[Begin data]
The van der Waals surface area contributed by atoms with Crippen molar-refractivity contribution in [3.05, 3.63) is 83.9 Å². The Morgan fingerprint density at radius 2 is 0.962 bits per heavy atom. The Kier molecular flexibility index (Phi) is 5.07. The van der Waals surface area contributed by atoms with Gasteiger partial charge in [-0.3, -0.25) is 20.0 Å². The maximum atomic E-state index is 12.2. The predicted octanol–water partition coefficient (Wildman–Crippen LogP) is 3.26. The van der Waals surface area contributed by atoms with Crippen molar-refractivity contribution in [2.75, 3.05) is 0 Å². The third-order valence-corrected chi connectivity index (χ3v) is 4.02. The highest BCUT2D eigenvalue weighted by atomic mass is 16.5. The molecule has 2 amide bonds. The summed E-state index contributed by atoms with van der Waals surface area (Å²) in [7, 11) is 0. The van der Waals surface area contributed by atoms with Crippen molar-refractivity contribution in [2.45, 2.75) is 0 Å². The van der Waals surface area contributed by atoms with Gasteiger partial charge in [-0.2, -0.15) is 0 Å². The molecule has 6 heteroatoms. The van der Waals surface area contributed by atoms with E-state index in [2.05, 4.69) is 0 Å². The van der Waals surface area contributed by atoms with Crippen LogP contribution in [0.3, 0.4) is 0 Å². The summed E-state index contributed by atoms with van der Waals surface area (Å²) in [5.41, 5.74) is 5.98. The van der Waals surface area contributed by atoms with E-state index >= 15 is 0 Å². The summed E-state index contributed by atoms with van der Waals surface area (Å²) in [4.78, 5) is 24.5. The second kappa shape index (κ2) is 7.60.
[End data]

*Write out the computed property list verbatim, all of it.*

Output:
The van der Waals surface area contributed by atoms with Crippen molar-refractivity contribution in [3.05, 3.63) is 83.9 Å². The Morgan fingerprint density at radius 2 is 0.962 bits per heavy atom. The Kier molecular flexibility index (Phi) is 5.07. The van der Waals surface area contributed by atoms with Gasteiger partial charge in [-0.3, -0.25) is 20.0 Å². The maximum atomic E-state index is 12.2. The predicted octanol–water partition coefficient (Wildman–Crippen LogP) is 3.26. The van der Waals surface area contributed by atoms with Crippen molar-refractivity contribution in [2.75, 3.05) is 0 Å². The third-order valence-corrected chi connectivity index (χ3v) is 4.02. The highest BCUT2D eigenvalue weighted by atomic mass is 16.5. The molecule has 2 amide bonds. The summed E-state index contributed by atoms with van der Waals surface area (Å²) in [7, 11) is 0. The van der Waals surface area contributed by atoms with Crippen molar-refractivity contribution in [2.45, 2.75) is 0 Å². The van der Waals surface area contributed by atoms with Gasteiger partial charge in [-0.2, -0.15) is 0 Å². The molecule has 6 heteroatoms. The van der Waals surface area contributed by atoms with E-state index in [2.05, 4.69) is 0 Å². The van der Waals surface area contributed by atoms with Crippen LogP contribution in [0.3, 0.4) is 0 Å². The summed E-state index contributed by atoms with van der Waals surface area (Å²) in [5.41, 5.74) is 5.98. The van der Waals surface area contributed by atoms with E-state index >= 15 is 0 Å². The summed E-state index contributed by atoms with van der Waals surface area (Å²) in [4.78, 5) is 24.5. The second kappa shape index (κ2) is 7.60.